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"Transforming agri-food systems from the Americas"

Welcome
Master plan
Featured Spaces
Virtual tours
#LeadersOfRurality

An IICA of open doors

By way of this initiative, IICA engages with the community through various projects designed to build awareness about the future, innovation and agricultural transformation in the Americas.

 

Welcome

Manuel Otero, Director General, IICA

 

IICA Master Plan

It is based on a great knowledge management platform on agriculture and a powerful network of strategic alliances with governments, educational centers and leading companies in the agricultural field. It is made up of the Interpretative Center of Tomorrow's Agriculture (CIMAG), the Typical Rural House, the Forest of the Americas and the Digital Laboratory, Fab Lab; among other initiatives.

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Featured Spaces

FAB_Lab

A space for the search for innovative solutions based on digital technologies.

CIMAG

Interpretative center of 

 tomorrow's agriculture.

AgroArt

Physical and virtual space with works of art from the Americas.

Traditional Rural House

Architecture, history and identity of farmers in the Americas.

Forest of 
the Americas

Composed by trees that are representative of the Americas.

Plaza of Agriculture in the Americas

Cultural space for citizens to meet.

 
 

Virtual Tours

Get to know the IICA headquarters and visit some of its most emblematic spaces.

 
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An initiative created to recognize men and women who leave their mark and make a difference in the rural areas of the Americas.

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#LeadersOfRurality

It is a recognition for those who fulfill an irreplaceable dual role: as guarantors of food and nutritional security and at the same time guardians of the planet's biodiversity. They are examples or sources of inspiration for the promotion of a more sustainable development.

General video of the initiative.

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Alfredo Carrasco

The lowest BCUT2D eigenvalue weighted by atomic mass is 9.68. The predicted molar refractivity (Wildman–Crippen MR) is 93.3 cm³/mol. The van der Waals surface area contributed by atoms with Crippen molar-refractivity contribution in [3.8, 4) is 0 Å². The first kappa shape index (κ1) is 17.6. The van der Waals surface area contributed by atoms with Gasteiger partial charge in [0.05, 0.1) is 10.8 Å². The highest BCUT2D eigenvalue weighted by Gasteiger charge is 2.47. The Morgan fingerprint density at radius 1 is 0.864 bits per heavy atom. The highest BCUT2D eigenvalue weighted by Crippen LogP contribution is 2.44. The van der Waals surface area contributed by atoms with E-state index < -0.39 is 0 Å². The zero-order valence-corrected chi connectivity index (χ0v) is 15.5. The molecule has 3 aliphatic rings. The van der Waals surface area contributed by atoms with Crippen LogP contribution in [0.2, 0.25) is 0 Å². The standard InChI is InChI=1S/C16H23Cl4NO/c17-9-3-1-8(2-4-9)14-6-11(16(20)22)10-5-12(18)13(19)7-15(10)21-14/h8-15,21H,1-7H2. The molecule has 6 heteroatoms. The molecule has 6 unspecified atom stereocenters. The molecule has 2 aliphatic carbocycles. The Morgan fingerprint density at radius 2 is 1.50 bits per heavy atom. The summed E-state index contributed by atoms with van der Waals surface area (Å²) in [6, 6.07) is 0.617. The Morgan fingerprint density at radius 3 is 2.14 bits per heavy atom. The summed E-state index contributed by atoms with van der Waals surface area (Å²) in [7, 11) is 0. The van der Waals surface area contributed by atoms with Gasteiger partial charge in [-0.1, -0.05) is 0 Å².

Alfredo Carrasco is an inspirational produce farmer from Chile and leader of FarmHability, an inclusive project that promotes sustainable, integrated farming.

 

His project consists of designing and implementing agricultural production spaces in which people with disabilities can develop and acquire the tools to perform different farming activities.

Daniel Bruno

Daniel Bruno is an Argentine school teacher who kept his rural pupils connected to the classroom during the pandemic by broadcasting his lessons over FM radio.

 

Bruno is convinced that education is key to fostering rural retention and generating individual and collective development opportunities that work together to halt migration to the cities.

Elvia monzon

Elvia Monzón is a Guatemalan coffee farmer who inspires other rural women to organize themselves and to take part in the decision making that impacts the coffee industry and community development.


She manages Rancho Viejo Integrated Coffee Growers Association, a 56-member cooperative, of which 15 are women.

Ramgopaul Roop

Ramgopaul Roop is a farmer who promotes resilient agriculture focused on proper water management and soil health. At 71, he graduated with honors with a Master’s degree in Business from Edinburgh Napier University in Scotland, taking classes virtually from his farm in Trinidad.

 

His tenacity and dedication drove him to become an expert on soil conservation and natural resource management. Just ten years prior, he could not even use a computer.

Angela Lucas Deecke

Gabriela Lucas Deecke – Mexican agricultural engineer, and founder and Director General of the Center for Innovation in Small-Scale Sustainable Agriculture (CIASPE), an organization established to strengthen the self-management capacities and resilience of small farmers, with a focus on women.

 

The main focus of CIASPE’s work is to contribute to the wellbeing of rural families through regenerative agroecological practices”.

Simone silotti

Simone Silotti is a Brazilian farmer who created the project “Do an Incredibly Good Deed” to connect farmers with institutions working with vulnerable populations.

In May of 2020, the project saved 200 tons of fruits and vegetables from going to waste, which were distributed across 13 municipalities, helping over 100 producers and more than 100 non-governmental organizations (NGOs) and community kitchens.